Recent television documentaries have highlighted how far things can go wrong for service users if no one is brave enough to blow the whistle
You are guaranteed protection if you report a concern, but we recognise that it doesn’t mean that it is comfortable thing to do.
As an HCPC-registered practitioner, one of your responsibilities is to be alert to public safety risks, breaches of legislation and wrongdoing. If you see a situation of this kind at your workplace – or the risk of such a situation developing – you should report it, so it can be put right and potential harm to service users, colleagues and the public is avoided.
How to report a concern?
Procedures and policies for reporting concerns do vary between different organisations. Your own organisation’s reporting policy should be available to you – ensure you know what to do if you ever need to report a concern. We also have information available on how to raise a concern about practice.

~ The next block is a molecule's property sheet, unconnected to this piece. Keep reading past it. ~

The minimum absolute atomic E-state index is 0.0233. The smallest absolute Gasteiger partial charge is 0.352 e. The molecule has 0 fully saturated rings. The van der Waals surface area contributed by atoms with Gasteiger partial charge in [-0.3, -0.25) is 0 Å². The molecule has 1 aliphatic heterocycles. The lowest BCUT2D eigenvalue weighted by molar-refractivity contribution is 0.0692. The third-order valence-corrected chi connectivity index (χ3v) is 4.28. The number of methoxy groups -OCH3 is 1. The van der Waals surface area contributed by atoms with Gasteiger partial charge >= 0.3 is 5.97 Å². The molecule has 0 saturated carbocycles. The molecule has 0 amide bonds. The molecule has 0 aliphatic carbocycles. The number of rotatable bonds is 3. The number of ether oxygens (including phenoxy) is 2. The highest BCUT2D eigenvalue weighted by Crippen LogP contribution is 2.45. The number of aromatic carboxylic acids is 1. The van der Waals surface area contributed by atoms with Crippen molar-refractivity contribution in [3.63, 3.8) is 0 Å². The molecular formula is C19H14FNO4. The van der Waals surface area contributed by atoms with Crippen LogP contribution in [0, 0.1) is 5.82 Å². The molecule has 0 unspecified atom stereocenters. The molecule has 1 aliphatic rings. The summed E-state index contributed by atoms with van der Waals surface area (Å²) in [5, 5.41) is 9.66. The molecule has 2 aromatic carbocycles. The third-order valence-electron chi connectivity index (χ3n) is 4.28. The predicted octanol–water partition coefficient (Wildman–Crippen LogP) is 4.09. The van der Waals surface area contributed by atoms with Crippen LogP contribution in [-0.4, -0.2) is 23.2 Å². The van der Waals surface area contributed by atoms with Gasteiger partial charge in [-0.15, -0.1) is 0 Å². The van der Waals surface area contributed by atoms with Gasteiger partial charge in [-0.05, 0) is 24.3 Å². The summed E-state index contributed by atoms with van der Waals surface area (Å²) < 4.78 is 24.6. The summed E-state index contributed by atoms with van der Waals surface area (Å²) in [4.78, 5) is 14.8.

What protection is there for you?
But how do you ensure reporting a concern will not have a detrimental effect to your career? You can report your concern to the HCPC without the fear of being treated unfairly at work or losing your job. You are protected by law.
Our Whistleblowing policy outlines what’s involved in raising this type of concern, particularly if you are considering doing this outside your organisation. It also explains how the Public Interest Disclosure Act 1998 protects workers reporting workplace wrongdoing in the public interest. The Act introduced ‘Prescribed Persons’ – designated organisations you can report concerns to without the fear of being treated unfairly at work or losing your job.
The HCPC is recognised as a ‘Prescribed Person’, so any registrant reporting wrongdoing to us that relates to our statutory functions in their capacity as a worker, and in the public interest, is protected by law. In the past, people may have been reluctant to raise concerns for fear of workplace discrimination – the introduction of ‘Prescribed Persons’ means these kind of fears should no longer deter anyone from raising concerns and reporting wrongdoing.